The Decemberists Tour And Five Other Things You Need To Know About The Band
The Decemberists are currently touring North America. Their trek resumes May 22 at the Les Schwab Amphitheater in Bend, Oregon. That night they’ll be joined by Spoon and The Districts.
Their robust itinerary includes a bunch of amphitheaters and pavilions as well as several festivals: the Sasquatch Music Festival, the Free Press Summer Festival, the Newport Folk Festival, and the Pilgrimage Music & Cultural Festival.
In fact, the last dates on their itinerary are the two weekends of the Austin City Limits Festival. The Decemberists tour will be in central Texas between Oct. 2 and Oct. 4 and then again between Oct. 9 and Oct. 11.
Fans should also look for The Decemberists at Red Rocks on May 27, New York City on June 5, and Boston on Sept. 23.
Spoon and The Districts aren’t the only acts set to support The Decemberists. Calexico, Courtney Barnett, Dan Mangan + Blacksmith, Father John Misty, Lady Lamb, Lucius, Shovels & Rope, and Wartime Blues will also spend time on the marquee.
The Decemberists are 15 years old, but they are differently not like other bands of that age. Below, Clickitticket enumerates five things you absolutely need to know about The Decemberists. The following five tidbits will be illuminating to both new and longtime fans of the bands.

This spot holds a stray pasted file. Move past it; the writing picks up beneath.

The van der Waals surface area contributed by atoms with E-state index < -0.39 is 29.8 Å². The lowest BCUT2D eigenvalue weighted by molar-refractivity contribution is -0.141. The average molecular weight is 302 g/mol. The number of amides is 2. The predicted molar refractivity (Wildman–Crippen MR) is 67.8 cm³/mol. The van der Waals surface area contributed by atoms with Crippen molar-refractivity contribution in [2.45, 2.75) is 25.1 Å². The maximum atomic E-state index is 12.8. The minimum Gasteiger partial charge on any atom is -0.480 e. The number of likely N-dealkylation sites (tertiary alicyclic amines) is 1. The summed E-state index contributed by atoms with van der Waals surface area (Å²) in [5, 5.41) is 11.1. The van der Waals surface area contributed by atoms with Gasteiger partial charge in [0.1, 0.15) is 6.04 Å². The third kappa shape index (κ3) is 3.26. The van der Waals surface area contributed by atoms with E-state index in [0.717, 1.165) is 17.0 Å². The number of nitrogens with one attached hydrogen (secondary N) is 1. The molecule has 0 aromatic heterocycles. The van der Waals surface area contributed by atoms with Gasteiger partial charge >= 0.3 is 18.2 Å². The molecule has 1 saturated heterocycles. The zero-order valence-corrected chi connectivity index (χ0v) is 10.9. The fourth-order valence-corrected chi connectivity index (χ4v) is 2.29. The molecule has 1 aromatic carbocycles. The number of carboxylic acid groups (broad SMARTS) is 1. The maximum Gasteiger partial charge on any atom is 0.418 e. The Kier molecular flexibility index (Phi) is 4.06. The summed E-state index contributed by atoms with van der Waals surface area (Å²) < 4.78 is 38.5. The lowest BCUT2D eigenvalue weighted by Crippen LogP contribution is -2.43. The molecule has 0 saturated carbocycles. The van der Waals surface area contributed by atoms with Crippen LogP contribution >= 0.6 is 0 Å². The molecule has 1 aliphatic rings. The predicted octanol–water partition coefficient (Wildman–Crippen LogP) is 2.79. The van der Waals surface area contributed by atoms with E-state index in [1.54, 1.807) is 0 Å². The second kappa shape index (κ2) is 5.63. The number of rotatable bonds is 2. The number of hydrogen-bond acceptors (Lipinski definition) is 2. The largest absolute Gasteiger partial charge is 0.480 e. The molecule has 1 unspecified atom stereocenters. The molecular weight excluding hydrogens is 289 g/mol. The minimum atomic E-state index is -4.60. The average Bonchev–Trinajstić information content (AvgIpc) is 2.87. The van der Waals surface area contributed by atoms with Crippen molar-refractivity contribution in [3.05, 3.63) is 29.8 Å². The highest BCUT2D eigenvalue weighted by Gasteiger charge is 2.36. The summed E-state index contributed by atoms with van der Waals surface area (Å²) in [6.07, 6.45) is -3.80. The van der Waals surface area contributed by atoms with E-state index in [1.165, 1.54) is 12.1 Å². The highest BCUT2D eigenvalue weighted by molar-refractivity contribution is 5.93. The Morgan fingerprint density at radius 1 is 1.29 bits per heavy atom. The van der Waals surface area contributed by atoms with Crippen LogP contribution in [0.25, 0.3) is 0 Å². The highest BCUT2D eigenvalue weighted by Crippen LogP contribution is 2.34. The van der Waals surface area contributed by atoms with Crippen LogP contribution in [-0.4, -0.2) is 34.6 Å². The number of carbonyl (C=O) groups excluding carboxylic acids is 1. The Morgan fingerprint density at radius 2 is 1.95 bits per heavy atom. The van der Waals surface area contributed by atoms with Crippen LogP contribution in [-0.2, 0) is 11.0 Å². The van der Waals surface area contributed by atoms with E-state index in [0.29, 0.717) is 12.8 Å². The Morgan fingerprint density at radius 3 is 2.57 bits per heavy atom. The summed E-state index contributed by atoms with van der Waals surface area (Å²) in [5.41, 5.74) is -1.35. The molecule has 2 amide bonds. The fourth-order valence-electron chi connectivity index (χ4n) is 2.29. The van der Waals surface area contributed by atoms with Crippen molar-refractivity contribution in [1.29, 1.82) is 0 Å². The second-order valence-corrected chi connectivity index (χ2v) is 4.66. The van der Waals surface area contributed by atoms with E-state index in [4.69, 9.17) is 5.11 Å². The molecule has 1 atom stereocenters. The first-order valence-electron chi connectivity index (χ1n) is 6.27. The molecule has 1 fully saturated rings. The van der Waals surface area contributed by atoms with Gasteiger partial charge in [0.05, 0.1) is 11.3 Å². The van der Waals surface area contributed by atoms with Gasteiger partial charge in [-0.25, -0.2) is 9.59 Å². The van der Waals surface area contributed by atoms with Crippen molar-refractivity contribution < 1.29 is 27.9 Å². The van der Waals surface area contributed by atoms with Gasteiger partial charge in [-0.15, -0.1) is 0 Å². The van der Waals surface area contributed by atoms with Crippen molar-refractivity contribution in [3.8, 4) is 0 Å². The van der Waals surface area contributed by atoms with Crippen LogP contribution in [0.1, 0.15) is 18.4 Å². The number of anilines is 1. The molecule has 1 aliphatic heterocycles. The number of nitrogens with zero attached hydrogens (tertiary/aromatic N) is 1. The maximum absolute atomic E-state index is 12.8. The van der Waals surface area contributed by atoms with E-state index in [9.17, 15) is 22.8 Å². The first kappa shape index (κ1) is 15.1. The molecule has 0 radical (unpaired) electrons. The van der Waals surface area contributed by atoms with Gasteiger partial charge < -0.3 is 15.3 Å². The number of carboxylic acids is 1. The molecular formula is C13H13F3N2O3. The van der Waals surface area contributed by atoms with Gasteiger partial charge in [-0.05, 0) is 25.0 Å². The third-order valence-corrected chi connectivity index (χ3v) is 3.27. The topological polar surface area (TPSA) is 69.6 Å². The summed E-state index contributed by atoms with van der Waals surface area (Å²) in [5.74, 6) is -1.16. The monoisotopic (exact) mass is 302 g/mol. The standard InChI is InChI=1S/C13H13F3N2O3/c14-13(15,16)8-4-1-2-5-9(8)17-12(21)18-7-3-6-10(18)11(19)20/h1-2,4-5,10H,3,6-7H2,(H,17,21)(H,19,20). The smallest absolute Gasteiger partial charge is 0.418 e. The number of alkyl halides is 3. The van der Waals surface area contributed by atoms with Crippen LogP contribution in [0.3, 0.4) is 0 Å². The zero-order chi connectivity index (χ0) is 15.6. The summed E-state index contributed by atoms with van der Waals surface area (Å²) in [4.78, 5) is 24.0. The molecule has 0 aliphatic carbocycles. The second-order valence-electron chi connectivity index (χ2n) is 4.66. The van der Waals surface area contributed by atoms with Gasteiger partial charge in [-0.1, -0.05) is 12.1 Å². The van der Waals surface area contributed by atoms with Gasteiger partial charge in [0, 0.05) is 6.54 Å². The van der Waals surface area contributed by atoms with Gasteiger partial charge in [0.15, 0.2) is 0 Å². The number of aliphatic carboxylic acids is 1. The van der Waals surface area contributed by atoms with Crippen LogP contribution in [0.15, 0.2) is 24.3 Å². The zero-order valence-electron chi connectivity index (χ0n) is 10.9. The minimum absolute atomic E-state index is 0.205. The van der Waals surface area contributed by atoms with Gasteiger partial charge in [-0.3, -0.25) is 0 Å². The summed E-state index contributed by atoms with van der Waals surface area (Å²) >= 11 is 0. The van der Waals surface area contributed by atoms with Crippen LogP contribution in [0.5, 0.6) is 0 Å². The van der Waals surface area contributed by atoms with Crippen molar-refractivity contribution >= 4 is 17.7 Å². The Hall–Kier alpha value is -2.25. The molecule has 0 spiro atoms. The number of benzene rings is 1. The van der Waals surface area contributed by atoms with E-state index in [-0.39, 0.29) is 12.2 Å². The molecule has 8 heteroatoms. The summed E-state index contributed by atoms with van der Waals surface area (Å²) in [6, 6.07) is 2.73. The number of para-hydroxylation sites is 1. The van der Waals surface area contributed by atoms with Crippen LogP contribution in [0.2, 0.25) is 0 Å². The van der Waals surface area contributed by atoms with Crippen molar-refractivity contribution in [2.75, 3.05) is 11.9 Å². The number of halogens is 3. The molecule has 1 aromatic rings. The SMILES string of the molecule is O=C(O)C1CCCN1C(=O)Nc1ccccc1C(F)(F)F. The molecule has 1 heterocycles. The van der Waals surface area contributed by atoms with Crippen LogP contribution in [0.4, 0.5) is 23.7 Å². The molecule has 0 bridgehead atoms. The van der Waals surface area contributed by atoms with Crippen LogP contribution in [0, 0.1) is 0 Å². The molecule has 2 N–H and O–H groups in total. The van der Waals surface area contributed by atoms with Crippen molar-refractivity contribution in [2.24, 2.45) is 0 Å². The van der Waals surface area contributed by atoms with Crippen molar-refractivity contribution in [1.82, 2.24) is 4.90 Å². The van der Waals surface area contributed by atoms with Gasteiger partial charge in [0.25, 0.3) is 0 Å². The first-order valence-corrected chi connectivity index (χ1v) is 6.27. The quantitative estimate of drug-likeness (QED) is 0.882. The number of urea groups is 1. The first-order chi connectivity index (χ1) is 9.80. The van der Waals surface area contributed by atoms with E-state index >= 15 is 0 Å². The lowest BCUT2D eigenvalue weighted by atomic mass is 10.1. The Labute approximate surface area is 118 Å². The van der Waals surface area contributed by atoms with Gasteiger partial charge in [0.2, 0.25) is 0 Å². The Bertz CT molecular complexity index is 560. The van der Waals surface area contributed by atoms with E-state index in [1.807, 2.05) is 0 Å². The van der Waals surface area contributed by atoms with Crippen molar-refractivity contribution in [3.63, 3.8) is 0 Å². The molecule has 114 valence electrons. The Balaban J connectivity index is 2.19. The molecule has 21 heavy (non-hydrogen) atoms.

>>The Decemberists Have Changed
Time changes us and it changes alt indie bands too. Certainly, The Decemberists are a different band than they were 12, 10, or even 5 years ago.
Their “change,” however, isn’t for the mere sake of changing nor is it a decline masquerading behind the euphuism of “change.”
The band’s change is much more organic.
They’ve matured and they’ve also encountered some real life obstacles.
Colin Meloy’s oldest child is autistic and his education has taken up a lot of the frontman’s time.
Meanwhile, Jenny Conlee was diagnosed with breast cancer that has thankfully gone into remission.
What this all means is the 2015 Decemberists are different; they’re a wiser bunch with their priorities in order. Fortunately, this has had a positive effect on their music.
>>The Decemberists Have An Affinity For Oregon